The trend toward healthier eating by American consumers is having an effect on virtually all food products -- even in traditionally self-indulgent categories such as ice cream.
Overall, ice cream sales have declined over the past two years. According to ACNielsen Strategic Planner data, ice cream sales volume has dropped 6.7% from a high of 4.68 billion pounds during the 52-week period ending May 17, 2003, to 4.37 billion pounds in the 52-week period ending May 14, 2005. (ACNielsen Strategic Planner monitors sales in the food, drug and mass channels, excluding Wal-Mart.)
Still, ice cream is a tremendously popular treat. According to the ACNielsen Homescan consumer panel data, ice cream can be found in more U.S. households than toothpaste (86% to 85%). The U.S. Department of Agriculture reports that in 2004, 1.6 billion gallons of ice cream and frozen desserts were produced by American manufacturers. That's 21.5 gallons per year for every person, which means on average, Americans are eating about 1 2/3 quarts per week.
Ice cream manufacturers, intent on hanging onto all of those ice cream-buying households, are finding new ways to make ice cream healthier while still trying to maintain its satisfying taste. According to ACNielsen LabelTrends, sales of healthy ice cream categories, with the exception of fat free, have all increased in the last year:
|'Healthy segment' ice cream sales|
|$ % change vs. year ago|
|No sugar added||0.7%|
|52 weeks ending 5/14/05|
Ice cream is just one example of how Americans' food preferences are changing, with a strong movement to what is perceived as healthier eating.
So how does your favorite ice cream flavor compare with that of the average American? According to the International Ice Cream Council, the top five flavors in descending order are vanilla, chocolate, butter pecan, strawberry and Neapolitan.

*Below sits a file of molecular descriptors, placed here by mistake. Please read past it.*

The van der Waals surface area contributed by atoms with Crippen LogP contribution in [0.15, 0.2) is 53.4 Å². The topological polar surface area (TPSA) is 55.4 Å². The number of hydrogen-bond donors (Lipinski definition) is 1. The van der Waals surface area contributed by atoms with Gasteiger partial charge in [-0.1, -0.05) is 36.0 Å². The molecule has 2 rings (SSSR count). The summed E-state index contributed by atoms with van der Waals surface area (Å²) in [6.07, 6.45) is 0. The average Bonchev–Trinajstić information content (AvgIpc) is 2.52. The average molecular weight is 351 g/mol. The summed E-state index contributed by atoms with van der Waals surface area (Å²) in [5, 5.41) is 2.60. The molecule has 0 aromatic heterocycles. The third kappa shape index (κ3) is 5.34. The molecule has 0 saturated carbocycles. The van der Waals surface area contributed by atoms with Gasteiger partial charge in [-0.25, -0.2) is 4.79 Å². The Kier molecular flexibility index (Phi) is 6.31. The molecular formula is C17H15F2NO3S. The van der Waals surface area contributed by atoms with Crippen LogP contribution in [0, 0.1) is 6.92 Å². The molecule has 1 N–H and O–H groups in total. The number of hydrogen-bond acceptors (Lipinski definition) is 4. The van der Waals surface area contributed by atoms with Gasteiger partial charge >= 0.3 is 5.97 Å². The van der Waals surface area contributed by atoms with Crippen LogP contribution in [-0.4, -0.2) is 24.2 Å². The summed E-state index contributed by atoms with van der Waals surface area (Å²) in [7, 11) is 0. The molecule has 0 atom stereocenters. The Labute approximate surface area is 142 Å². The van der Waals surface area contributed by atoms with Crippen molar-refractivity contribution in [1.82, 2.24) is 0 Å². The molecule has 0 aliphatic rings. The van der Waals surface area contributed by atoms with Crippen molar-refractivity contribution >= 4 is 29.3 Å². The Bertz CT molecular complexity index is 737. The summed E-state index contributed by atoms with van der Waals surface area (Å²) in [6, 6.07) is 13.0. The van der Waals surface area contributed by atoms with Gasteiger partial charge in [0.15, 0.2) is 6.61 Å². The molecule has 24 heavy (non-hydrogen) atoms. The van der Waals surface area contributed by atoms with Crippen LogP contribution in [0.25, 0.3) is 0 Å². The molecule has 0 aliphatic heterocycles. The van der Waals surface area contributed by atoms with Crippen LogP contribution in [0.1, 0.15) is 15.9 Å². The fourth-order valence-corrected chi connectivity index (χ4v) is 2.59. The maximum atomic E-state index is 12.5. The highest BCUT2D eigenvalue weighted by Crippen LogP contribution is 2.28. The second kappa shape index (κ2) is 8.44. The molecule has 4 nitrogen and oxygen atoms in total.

The IICC also reports that in 2002, Americans spent $12.5 billion on ice cream and frozen desserts away from home (that's a lot of ice cream cones), compared to $8.2 billion on in-home consumption.
And if you're wondering just how popular ice cream is, here's the latest research on people's favorite foods:
Researchers at the Institute of Psychiatry in London think they have discovered the answer to why ice cream ranks is so popular for both genders.
Using functional magnetic resonance imaging (fMRI) to take pictures of the brains of research subjects before and after eating vanilla ice cream, researchers found ice cream lights up the brain's pleasure zones. "Ice cream has an immediate effect on parts of the brain that previous research shows responds to pleasure tastes," say the UK scientists.
|Fruits, vegetables and/or salads||30%||8%|
This is the first research that shows ice cream makes you happy. The scientists didn't study chocolate ice cream. Who knows? That would probably show a double whammy to the happiness parts of the brain.
Here's something else to ponder. If ice cream makes people happy, then enticing them to have some ice cream before they leave your agritainment facility might create an even happier memory of their visit. Nothing goes together quite as well as a visit to a farm and ice cream.